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An application for pre-action disclosure can be served out of the jurisdiction

  • United Kingdom
  • Financial services disputes and investigations
  • Litigation and dispute management - Disclosure Other

28-02-2018

ED&F Man Capital Markets LLP v Obex Securities LLC and another [2017] EWHC 2965 (Ch)

Facts of the case

– Obex Securities LLC (“Obex”), acting through an individual (“RK”), introduced two clients to ED&F Man Capital Markets LLP (“ED&F”), a broker. The introductions were made under the terms of a written agreement between Obex and ED&F which contained a jurisdiction clause specifying the courts of England and Wales

– ED&F later accused Obex of fraudulently mispresenting the solvency and worth of one of the clients when making the introduction, and applied ex parte to serve an application for pre-action disclosure in New York. ED&F’s application was granted by Master Teverson

– the test to be applied in considering an application to serve out of the jurisdiction is that:

– there is a serious issue to be tried on the merits of the claim against a foreign defendant, i.e. a substantial question of fact or law or both and a real prospect of success on the claim

– there is a good arguable case that the claim falls within one or more of the gateways provided under paragraph 3.1 of PD6B

– England and Wales is clearly and distinctly the appropriate forum for the trial of the dispute and that in all the circumstances the court ought to exercise its discretion to permit service out of the jurisdiction.1

– the parties agreed that the courts of England and Wales were the proper forum for the resolution of the substantive dispute

The decision

– Catherine Newman QC, sitting as a Deputy Judge, upheld the order of Master Teverson, finding that:

– there was a serious issue to be tried on the merits of the application, and that ED&F had shown a good arguable case for the making of an order for pre-action disclosure in relation to the classes of documents sought by it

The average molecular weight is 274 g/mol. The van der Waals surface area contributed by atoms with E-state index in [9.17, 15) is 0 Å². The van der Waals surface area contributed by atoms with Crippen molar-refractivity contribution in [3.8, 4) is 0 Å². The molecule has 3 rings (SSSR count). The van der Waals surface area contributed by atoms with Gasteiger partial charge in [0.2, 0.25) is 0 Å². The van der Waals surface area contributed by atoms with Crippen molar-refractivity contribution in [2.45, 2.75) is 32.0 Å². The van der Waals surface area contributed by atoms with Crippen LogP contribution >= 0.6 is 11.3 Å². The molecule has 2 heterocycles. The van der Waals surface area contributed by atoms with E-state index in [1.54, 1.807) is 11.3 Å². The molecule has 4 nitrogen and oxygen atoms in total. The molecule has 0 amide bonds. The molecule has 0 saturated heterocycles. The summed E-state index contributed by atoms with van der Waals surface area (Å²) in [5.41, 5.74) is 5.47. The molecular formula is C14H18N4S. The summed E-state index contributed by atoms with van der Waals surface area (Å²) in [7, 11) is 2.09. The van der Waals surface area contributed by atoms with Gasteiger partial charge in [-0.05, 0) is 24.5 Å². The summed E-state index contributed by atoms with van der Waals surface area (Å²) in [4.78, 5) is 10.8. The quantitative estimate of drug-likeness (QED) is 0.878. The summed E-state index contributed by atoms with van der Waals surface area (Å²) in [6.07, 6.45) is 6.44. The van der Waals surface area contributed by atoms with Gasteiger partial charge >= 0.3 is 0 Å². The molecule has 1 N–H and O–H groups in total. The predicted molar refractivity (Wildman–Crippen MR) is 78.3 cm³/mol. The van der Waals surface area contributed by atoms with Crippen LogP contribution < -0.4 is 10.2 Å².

– an application for pre-action disclosure was a “claim” for the purposes of Part 6 (Service of Documents) and a free-standing set of proceedings which did not require the issue of a claim form

– pre-action disclosure fell within the gateway at paragraph 20(a) of PD6B paragraph 3.1 (a claim made “under an enactment which allows proceedings to brought and those proceedings are not covered by any of the other grounds referred to in this paragraph”) on the basis of section 33(2) of the Senior Courts Act 1981 (the “SCA”)2

Analysis and practical advice

– the decision contrasts with the position in Charles Hollander QC’s book Documentary Evidence (12th Edition) in which it is stated that there is no power to serve a claim for pre-action disclosure out of the jurisdiction. However, the book cites no authority for that proposition and does not refer to s.33(2) of the SCA

– assuming the decision is upheld, it offers a potentially useful means of obtaining early disclosure in cases where one or more of the potential parties are located overseas. Such disclosure might assist with the bringing of anticipated proceedings, obviate their need or assist with their resolution

– however, when seeking pre-action disclosure, applicants should be mindful of the need to ensure the application is sufficiently focused and well explained to satisfy the “serious issue to be tried” and “good arguable case” tests, taking into account the comments of the Court of Appeal in Black v Sumitomo [2002] 1 WLR 1562 CA, and in particular those of Rix LJ at paragraphs 78 and 79 to the effect that such applications need to be tightly drafted and clearly explained. As to whether draft particulars of claim should be served with such applications, this will typically turn on whether the claim can be properly pleaded at that stage or whether, for example, the disclosure sought is needed for that exercise


 

[1] See VTB Capital Plc v Nutriek International Corp [2012] EWCA Civ 808; [2012] 2 Lloyd’s Rep. 313 at paragraph 99.

[2] Section 33: “(2) On the application … of a person who appears to the High Court to be likely to be a party to subsequent proceedings in that court … the High Court shall … have power to order a person who appears to the court to be likely to be a party to the proceedings and to be likely to have or have had in his possession, custody or power any documents which are relevant to an issue arising or likely to arise out of that claim – (a) to disclose whether those documents are in his possession, custody or power; and (b) to produce such of those documents as are in his possession, custody or power to the applicant …”

 

 

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